The two narrative lines are full of well-designed details, alluding to reality and full of meaning, which is the wonderful thing about "pseudo-documentary". For example, before the trial, the bailiff routinely announced that the trial was authorized by an executive order. In the United States, where the separation of powers was the clearest, the expansion of executive power was the norm in American politics at that time. The rise of the Iron Curtain made the ideological competition intensified, and the United States had to introduce a president with a high degree of power and autonomy to strengthen its rule. Beginning with Roosevelt's New Deal, the presidential constitutional government advanced rapidly, and was finally developed to the extreme by "Emperor President" Nixon. The film's shaky footage occasionally sweeps across the background of the hearing, where a portrait of Nixon hangs. It seems that the president at this time has replaced the balance of the goddess of justice, and he is the most authoritative God.

The details are also reflected in the image settings of the two groups of personnel. The members of the adjudication team representing the autocratic system dress rigorously and have a rigid expression. The criminals who represent free will are slovenly dressed and casual, but they really exude the breath of freedom from the inside out. There is no doubt that the gentlemen and ladies with solemn make-up sitting on the top allude to the big business and big entrepreneurs who joined forces with the autocracy at that time. During the war years, they actively cooperated with the government. After the war, they asked the government to restrain free thought, because the development of the latter greatly affected their harvest of interests. The director sets up a girl from a wealthy family. Due to the similar circumstances, the girl's questioning made it impossible for the judges to resist. When the girl satirized that the tyranny had already controlled the minds of the children of the powerful, they were speechless and could only say that if our children become like you, they will be influenced by you, because you can only sing "kill people" ,kill". As soon as the camera turns, the killing of free wills in "Punishment Park" is going on. Brilliant irony!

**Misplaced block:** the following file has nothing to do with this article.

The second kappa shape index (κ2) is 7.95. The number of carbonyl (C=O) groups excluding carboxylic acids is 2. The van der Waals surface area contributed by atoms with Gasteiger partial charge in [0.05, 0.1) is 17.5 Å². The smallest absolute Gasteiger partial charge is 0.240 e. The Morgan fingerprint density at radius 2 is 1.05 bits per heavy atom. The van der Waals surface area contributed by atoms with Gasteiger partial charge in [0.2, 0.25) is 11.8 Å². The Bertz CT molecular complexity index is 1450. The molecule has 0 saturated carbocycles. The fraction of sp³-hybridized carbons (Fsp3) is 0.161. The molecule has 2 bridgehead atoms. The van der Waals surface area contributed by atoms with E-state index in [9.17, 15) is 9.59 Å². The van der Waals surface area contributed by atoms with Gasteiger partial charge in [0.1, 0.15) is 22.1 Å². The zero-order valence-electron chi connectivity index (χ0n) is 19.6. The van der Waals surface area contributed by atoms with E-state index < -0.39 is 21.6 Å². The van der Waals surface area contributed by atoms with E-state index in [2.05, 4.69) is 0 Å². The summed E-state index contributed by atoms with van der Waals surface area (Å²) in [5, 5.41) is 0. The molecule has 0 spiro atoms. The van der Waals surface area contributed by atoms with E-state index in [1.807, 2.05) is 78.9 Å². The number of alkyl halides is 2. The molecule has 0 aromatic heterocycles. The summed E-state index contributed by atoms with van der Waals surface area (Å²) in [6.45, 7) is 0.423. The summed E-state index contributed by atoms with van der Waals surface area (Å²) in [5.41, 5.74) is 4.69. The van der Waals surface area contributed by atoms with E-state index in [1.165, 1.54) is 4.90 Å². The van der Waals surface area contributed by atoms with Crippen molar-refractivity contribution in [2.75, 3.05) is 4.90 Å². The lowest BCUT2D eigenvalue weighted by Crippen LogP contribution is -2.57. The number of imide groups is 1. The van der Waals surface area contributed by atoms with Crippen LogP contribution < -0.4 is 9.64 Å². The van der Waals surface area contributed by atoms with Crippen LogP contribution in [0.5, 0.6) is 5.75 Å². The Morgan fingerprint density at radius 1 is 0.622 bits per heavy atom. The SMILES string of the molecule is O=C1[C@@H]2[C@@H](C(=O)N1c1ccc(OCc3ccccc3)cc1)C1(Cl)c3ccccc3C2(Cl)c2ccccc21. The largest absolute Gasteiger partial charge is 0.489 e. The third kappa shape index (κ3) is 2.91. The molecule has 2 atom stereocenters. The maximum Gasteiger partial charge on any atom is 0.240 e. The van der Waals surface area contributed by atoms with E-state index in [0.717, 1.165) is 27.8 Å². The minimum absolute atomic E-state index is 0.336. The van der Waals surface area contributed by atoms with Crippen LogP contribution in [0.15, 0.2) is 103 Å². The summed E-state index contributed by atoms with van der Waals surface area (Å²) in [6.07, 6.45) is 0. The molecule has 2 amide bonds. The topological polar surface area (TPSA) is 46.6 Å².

Watkins contrasts the trial process with the punishment in the park, expressing that when a dictator cannot ideologically conquer free will, it will raise the scythe of death, and violence is its terrible weapon and only means. When the prisoners ran to the national flag, the soldiers began to practice shooting with various firearms, looking forward to a thrilling desert hunt; when the punished were beaten down, the soldiers said they just surrendered peacefully; when the free wills were cornered, We have to put aside our thoughts and convert to violence, and the reason is to say through the mouth of a thin black man, this fucking game puts us in a revolution, and we either win or die. Violence begets violence, violence overcomes violence, and violence against violence. Human beings gradually forget their noble rationality, and primitive violence begins to spread. The autocratic ruler empties the human spirit and leaves the beast-like wreckage. This is the finishing touch of Watkins.

So, when we can still say "NO", we still have the dignity of life and good hope, because, when we can never say "NO", what are we not puppets?

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Extended Reading

Punishment Park quotes

  • Mary Jurgens, Tribunal Member: [shouting] You are immoral!

    Jay Kaufman, Tribunal Defendant: I am not immoral.

    [she continually interrups with shouting]

    Jay Kaufman, Tribunal Defendant: You want me to tell you what's immoral? War is immoral! Poverty is immoral! Racism is immoral! Police brutality is immoral! Opression is immoral! Genocide is immoral! Imperialism is immoral! This country represents all those things!

  • Defendant Lee Robert Brown: America is as psychotic as it is powerful and violence is the only goddamn thing that will command your attention.